LONDON (Reuters) - Britain and France will join forces to press companies to do more to tackle online extremism, Prime Minister Theresa May will say on Tuesday, her first foreign trip since her Conservative Party lost its majority in a parliamentary election.
After winning support from the Conservatives to stay on as prime minister after Thursday’s election, May heads to France, wanting to repair her authority and possibly to bask in the popularity of Emmanuel Macron, who last month swept to victory in a presidential contest.
May will also want to raise Britain’s talks to leave the European Union, which have been put in doubt since her governing Conservative Party suffered the setback in the election and now needs to strike a deal with a small Northern Irish party.
But her spokesman said the two leaders will focus on counter-terrorism, and return to May’s election campaign pledge to tackle online extremism following two attacks in as many weeks in Manchester and London that killed 30 people.
“The counter-terrorism cooperation between British and French intelligence agencies is already strong, but President Macron and I agree that more should be done to tackle the terrorist threat online,” May will say, according to her office.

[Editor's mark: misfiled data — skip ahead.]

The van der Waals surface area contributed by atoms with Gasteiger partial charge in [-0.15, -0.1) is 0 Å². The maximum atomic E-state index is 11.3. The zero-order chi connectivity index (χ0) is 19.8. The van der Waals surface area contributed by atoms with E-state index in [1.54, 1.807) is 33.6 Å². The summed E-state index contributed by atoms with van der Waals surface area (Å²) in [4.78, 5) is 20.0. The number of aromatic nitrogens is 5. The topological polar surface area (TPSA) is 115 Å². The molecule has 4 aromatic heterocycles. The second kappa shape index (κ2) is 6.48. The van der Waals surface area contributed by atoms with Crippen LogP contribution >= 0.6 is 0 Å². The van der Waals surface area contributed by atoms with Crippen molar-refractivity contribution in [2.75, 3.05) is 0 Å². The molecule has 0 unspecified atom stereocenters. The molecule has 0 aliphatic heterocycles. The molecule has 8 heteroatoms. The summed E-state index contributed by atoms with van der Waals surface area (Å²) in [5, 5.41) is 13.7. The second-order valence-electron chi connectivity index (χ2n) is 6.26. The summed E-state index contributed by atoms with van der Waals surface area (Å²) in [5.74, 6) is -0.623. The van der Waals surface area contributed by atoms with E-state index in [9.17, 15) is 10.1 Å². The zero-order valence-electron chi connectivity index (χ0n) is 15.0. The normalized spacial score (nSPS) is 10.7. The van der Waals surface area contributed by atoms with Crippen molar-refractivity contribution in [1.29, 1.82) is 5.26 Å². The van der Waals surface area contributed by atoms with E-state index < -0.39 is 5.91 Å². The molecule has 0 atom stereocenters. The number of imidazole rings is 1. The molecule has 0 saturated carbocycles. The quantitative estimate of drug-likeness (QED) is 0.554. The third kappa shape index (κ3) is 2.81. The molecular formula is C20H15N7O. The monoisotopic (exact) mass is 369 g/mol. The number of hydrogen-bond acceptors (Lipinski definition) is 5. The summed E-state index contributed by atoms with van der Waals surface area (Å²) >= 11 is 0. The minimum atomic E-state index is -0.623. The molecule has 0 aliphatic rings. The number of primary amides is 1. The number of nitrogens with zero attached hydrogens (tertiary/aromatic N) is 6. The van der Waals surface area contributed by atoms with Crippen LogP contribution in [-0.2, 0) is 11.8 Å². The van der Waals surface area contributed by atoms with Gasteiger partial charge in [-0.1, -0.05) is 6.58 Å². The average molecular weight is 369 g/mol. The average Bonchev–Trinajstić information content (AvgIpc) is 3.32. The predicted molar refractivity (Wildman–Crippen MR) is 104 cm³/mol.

She will add that the measures to “encourage corporations to do more and abide by their social responsibility” could include “creating a new legal liability for tech companies if they fail to remove unacceptable content”.
It was not clear how much further their talks would build on discussions at a meeting of the G7 most industrialised nations last month, where the leaders agreed to do more to purge extremist content.
Internet firms, such as Google (GOOGL.O) and Twitter (TWTR.N), say they are investing heavily and employing thousands of people to take down hate speech and violent content on their platforms, with evidence their efforts are working.
But the companies say they also struggle to identify replacement accounts that quickly reappear.
After two Islamist attacks in less than two weeks, May’s bid to clamp down on internet extremism has struck a chord with international leaders especially Macron, whose country has suffered several jihadist attacks since 2015.
“(At the G7) they had a very good conversation on how they could work together in order to make social media companies do more to address the fact their platforms are used to spread extremism,” May’s spokesman said.
“I would expect that conversation to continue tomorrow.”
Reporting by Elizabeth Piper; Editing by Angus MacSwan